Tips to Keep Your Air Conditioner Working Well

No matter what kind or how many air conditioners you have, you need to keep them running well. Let’s look at a handful of ways you can maintain your unit.

Remember to Clean Your Filters

Many RV air conditioners have filters that help eliminate particulates from entering the condenser. These need regular changes. The more you’re using your RV air conditioner, the more you should clean the filters.

RV AC filter

A full-time RVer should clean their filters every month during the warmer months. Not keeping your air filters clean is a great way to increase the wear and tear on the compressor and other sensitive parts. However, if you’re not using your air conditioning unit, there’s no need to clean the filters. 

Keep the Exterior Air Exchanger Clean

An RV air conditoner needs to be able to reject heat outside via its exterior air exchanger. This is a set of cooling fins outside that a fan blows air through. If these get clogged with debris or bugs the air conditioner will become less efficient and may even freeze up.

We recommend checking the exterior exchangers once a year or anytime the AC has been run for long periods of time.

Cleaning RV air conditioner fins

Close Your Windows and Doors When Your AC Is On

Windows and doors are among the largest culprits in letting hot air into your RV in warmer months. Many RVers install curtains that block heat or use Reflectix to prevent heat from entering the RV.

Use Reflectors and Awnings to Keep Sun out of Windows

Shading your RV is a great way to keep the temperature down. Using your RV’s awning, especially during the late afternoon or early evening hours, can do wonders for your RV.

Some RVers are even using Reflectix material to cover windows. This special material reflects the heat and prevents it from entering your RV. You’ll notice the air conditioner can be more efficient when you give it a little help.

RV window reflector

What Size AC Do You Need for Your RV?

RV air conditioners use BTU, British Thermal Unit, ratings. The higher the number, the more power the unit uses. Two of the most common RV air conditioning sizes are 13,500 BTUs and 15,000 BTUs but smaller ones can be found.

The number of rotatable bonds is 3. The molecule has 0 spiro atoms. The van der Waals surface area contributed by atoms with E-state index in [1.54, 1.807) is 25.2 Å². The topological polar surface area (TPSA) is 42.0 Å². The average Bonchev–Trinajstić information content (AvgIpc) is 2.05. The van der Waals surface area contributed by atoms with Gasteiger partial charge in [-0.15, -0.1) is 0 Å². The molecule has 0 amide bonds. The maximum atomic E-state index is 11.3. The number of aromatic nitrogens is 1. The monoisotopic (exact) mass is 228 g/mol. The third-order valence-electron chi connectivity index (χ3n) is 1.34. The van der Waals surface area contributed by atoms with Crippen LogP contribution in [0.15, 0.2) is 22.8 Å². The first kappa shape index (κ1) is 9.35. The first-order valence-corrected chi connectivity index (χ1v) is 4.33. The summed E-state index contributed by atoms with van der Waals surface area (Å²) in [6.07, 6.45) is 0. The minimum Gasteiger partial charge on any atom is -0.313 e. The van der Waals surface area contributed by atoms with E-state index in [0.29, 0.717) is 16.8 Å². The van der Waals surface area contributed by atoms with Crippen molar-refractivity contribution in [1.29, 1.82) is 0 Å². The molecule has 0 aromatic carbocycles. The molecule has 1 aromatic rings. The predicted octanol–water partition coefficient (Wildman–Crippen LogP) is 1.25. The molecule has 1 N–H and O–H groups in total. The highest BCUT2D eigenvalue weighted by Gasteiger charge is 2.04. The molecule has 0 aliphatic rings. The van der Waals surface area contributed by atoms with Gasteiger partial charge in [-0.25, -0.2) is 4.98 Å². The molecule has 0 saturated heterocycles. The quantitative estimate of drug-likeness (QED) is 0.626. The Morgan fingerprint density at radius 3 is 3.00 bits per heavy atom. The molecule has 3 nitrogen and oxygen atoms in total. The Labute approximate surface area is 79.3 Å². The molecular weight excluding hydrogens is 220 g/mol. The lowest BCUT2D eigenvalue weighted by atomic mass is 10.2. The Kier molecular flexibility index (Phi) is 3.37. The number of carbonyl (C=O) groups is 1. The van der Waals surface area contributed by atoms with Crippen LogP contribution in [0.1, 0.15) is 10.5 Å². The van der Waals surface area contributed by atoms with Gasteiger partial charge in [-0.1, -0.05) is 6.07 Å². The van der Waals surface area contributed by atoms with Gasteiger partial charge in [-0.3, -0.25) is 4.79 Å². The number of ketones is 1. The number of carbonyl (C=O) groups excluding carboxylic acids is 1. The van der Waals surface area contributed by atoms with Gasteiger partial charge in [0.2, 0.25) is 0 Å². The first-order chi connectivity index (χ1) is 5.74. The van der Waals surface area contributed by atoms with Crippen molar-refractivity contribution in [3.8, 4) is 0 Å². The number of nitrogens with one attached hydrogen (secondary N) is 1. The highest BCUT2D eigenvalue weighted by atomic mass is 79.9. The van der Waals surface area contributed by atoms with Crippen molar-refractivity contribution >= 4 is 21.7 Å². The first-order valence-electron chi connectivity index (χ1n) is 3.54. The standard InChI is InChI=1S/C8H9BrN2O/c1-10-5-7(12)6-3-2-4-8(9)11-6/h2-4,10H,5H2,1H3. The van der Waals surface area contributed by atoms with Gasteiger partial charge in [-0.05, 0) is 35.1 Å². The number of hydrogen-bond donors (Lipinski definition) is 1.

The general rule of thumb for RVs is if your RV is more than 32 feet, you’ll likely want a second air conditioning unit. However, if you have a larger RV, such as a toy hauler, you’ll probably wish you had a third air conditioning unit. Toy haulers often struggle to keep the garage portion of the RV cool, but it is possible.

RV with 3 air conditioners
Three RV Air Conditioners on a fifth wheel RV.

Is It OK for RV AC Units to Run All Day?

Yes, your RV air conditioner can run all day. However, it uses a ridiculous amount of energy. Depending on the price of power, running multiple ACs can cost $.75 to $1 per hour. If you’re planning to use multiple air conditioners, be sure you’re ready for the electric bill.

12V RV Air Conditioner

How Much Does an RV Air Conditioner Cost?

It can cost as little as $200 or exceed $1,000, especially if you’re paying for installation. You can save a few bucks by installing the unit yourself. Keep in mind that you’ll be connecting electricity to a heavy-duty electrical appliance. If you’re unsure of what you’re doing, hire a professional.

Make the most of your time by escaping the heat in your RV with a quality RV air conditioner. What tips do you have for other campers to stay cool in their RVs this summer?

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About Mortons on the Move

Tom & Caitlin Morton of Mortons on the Move gave up the stationary life for one where they are constantly on the move. They are full-time travelers, television hosts, and digital media producers.
They left their jobs, sold their house and possessions, and hit the road in September 2015 in their full-time “home on wheels”. Since then they have traveled the US, Canada, and even internationally by RV.
Now, they are Discovery Channel & PBS TV Co-stars of The RVers, producers of “Go North” on Amazon Prime, co-founders and instructors of RV Masterclass, and contributing authors for Hwy.co and an Arizona travel guide.